The things that affect health strongly impact the ability of health professionals and the health system to provide good care. For example, many people and families seeking care experience difficulty accessing health services due to barriers such as transportation, language, or cultural differences. Some people’s living and working conditions or their educational background make it difficult for them to navigate the health system or comply with recommended treatment. 

The BCCDC has a role to play in improving health equity, and how we plan and deliver our services matters. Our 2016 report, Priority health equity indicators for British Columbia, highlights patterns of inequity across the life course that contributes to future action on equity. 

For our health system to be equitable, we should strive to ensure that our services are available, accessible, and acceptable to everyone.


Reports & resources

Indigenous Funders Dialogue: Summary Report

In spring of 2020, the Population and Public Health and Chee Mamuk teams at the BCCDC collaborated with Reciprocal Consulting to host a multi-phased dialogue with a targeted group of supportive funders in order to support awareness of common barriers in granting processes and how these may be transformed to more meaningfully engage and address the needs of Indigenous organizations and communities. Our purpose was to share Indigenous perspectives about barriers to mainstream funding processes and identify strategies to strengthen inclusivity and engagement with communities most in need of funding support.  This report is a summary of the dialogue and recommendations from participants. Released: January 2021

Priority health equity indicators for BC: Selected indicators report

This report summarizes 16 of the 52 prioritized health equity indicators for BC. It provides current evidence for some health inequities in early life, adolescence, and adulthood among BC populations across geographic, demographic and socio-economic dimensions. Released: January 2016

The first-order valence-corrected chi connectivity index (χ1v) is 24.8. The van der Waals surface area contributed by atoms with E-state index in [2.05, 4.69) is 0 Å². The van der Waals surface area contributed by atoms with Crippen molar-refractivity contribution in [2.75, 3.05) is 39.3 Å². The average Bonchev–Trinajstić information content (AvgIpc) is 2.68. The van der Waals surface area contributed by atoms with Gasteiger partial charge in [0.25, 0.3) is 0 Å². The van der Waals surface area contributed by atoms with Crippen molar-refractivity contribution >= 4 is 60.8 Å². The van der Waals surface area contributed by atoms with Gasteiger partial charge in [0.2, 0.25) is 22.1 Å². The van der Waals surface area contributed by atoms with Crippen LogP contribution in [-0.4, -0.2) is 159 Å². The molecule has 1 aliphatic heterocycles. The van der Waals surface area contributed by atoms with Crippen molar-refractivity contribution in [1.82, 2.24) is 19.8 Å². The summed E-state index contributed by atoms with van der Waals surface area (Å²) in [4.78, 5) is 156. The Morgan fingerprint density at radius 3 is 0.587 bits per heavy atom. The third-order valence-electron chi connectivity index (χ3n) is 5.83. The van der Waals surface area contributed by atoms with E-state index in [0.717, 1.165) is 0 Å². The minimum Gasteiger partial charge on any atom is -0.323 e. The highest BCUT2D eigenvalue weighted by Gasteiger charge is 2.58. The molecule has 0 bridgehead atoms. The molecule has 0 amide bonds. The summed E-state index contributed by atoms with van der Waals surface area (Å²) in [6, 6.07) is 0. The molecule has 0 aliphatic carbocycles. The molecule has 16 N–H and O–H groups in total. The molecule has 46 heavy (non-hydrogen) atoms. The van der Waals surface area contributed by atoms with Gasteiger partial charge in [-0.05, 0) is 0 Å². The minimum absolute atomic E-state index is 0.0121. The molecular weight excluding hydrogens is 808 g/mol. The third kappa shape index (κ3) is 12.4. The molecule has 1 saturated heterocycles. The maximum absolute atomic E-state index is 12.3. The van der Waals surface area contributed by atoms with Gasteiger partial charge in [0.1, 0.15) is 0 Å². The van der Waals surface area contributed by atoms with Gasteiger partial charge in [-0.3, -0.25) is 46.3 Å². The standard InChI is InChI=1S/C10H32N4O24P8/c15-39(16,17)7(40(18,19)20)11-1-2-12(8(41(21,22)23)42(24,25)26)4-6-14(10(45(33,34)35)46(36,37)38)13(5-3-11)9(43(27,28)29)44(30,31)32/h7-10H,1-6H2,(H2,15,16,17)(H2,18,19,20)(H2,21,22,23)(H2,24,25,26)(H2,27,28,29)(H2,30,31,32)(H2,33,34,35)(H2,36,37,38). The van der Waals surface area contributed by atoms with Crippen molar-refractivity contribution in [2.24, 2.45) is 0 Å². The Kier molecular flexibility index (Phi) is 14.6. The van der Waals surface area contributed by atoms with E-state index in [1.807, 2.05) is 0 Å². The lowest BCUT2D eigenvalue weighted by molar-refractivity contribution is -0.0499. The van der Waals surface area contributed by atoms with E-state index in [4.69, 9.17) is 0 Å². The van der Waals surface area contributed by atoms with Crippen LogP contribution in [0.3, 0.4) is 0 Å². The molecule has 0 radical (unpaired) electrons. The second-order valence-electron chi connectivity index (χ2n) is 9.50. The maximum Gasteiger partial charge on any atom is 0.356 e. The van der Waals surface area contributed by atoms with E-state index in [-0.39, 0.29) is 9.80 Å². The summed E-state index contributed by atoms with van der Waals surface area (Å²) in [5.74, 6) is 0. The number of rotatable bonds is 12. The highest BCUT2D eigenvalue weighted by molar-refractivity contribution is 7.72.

Developing priority health equity indicators for British Columbia: Process & outcome report

Describes the process used to develop a set of priority population-level health equity indicators that may be useful to monitor health equity across B.C. Released: October 2014

Appendices

Promoting health equity: Choosing appropriate indicators: Literature scan

Literature scan on appropriate indicators to measure health equity in B.C.'s health system. Released: March 2013

Towards reducing health inequities: A health system approach to chronic disease prevention

This discussion paper outlines the actions the health system can take to promote health equity and ensure its policies, programs, and services are available, accessible, and acceptable to all. Released: 2010-2011

In developing the discussion paper, working groups prepared additional resources related to reducing health inequities in three underserved populations of interest: individuals transitioning into and out of the corrections system, immigrants, and refugees.

Corrections population

Immigrant population

Refugee population

A second look: Applying a sex, gender, & diversity lens to health inequities in British Columbia

The BC Centre of Excellence for Women's Health developed two related papers. Taking a second look provides an epidemiological analysis of health inequities with a sex, gender, and diversity lens. Using the same lens, Worth a second look identifies considerations for policy action to reduce health inequities. Released: November 2009